Ultimately, the key is assembling the right mix from various sources to put together project teams for maximum impact and securing strong mentoring commitments. Science, technology, innovation, and partnerships are not silo-encompassed processes, and different people bring different expertise and temperament to accomplish the development purpose. For example, the principal expertise on scaling may not reside with those with government or technical backgrounds, but instead within more entrepreneurial elements in the private sector. The necessary skills of the technical people hired at USAID, apart from their domain knowledge, include the ability to deal with complexity, critical thinking, cognitive flexibility, emotional intelligence, and creativity. In the past, those with Peace Corps experience have shown adaptive and lasting performance in subsequent career opportunities in developing nations. The Global Development Lab is well positioned to mobilize people with a range of STI+P skills for rotation assignments across USAID missions and bureaus, just as some technical fields already do.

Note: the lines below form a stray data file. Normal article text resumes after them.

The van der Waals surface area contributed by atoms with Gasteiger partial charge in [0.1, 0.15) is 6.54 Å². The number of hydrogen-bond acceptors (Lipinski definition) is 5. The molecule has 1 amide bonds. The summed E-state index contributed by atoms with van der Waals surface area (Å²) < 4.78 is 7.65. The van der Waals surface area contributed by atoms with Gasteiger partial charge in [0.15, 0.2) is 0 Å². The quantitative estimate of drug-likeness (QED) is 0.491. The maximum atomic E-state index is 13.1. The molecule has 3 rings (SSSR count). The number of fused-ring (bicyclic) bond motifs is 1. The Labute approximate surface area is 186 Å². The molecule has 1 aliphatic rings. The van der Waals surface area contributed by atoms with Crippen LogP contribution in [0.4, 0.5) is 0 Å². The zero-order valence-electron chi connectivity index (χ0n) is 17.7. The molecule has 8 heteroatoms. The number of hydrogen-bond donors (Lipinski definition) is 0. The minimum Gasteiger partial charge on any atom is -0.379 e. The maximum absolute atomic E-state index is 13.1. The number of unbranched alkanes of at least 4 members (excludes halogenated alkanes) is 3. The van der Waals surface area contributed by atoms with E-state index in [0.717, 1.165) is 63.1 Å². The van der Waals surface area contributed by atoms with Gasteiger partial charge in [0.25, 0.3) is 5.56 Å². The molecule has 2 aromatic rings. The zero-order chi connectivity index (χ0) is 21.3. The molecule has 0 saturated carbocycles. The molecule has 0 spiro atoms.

The history of taking risks in lower-income countries is quite substantial in the private sector. There are many ways to segment
risk/reward analysis, such as through geography, sector, industry, and regulatory environment. Those who made the right analysis of risk in Asia in the last two decades have experienced enormous gains, whether financial for the business sector or in improved development indicators for development organizations. USAID has seen significant rewards in Africa of a similar kind, often focused on the information and communication technology sector in the last decade. Given the importance of partnerships with the private sector (both domestic and multinational) to scale up the gains from technology, USAID needs to be part of the discussions about risk/reward both for strategic directions and for individual projects.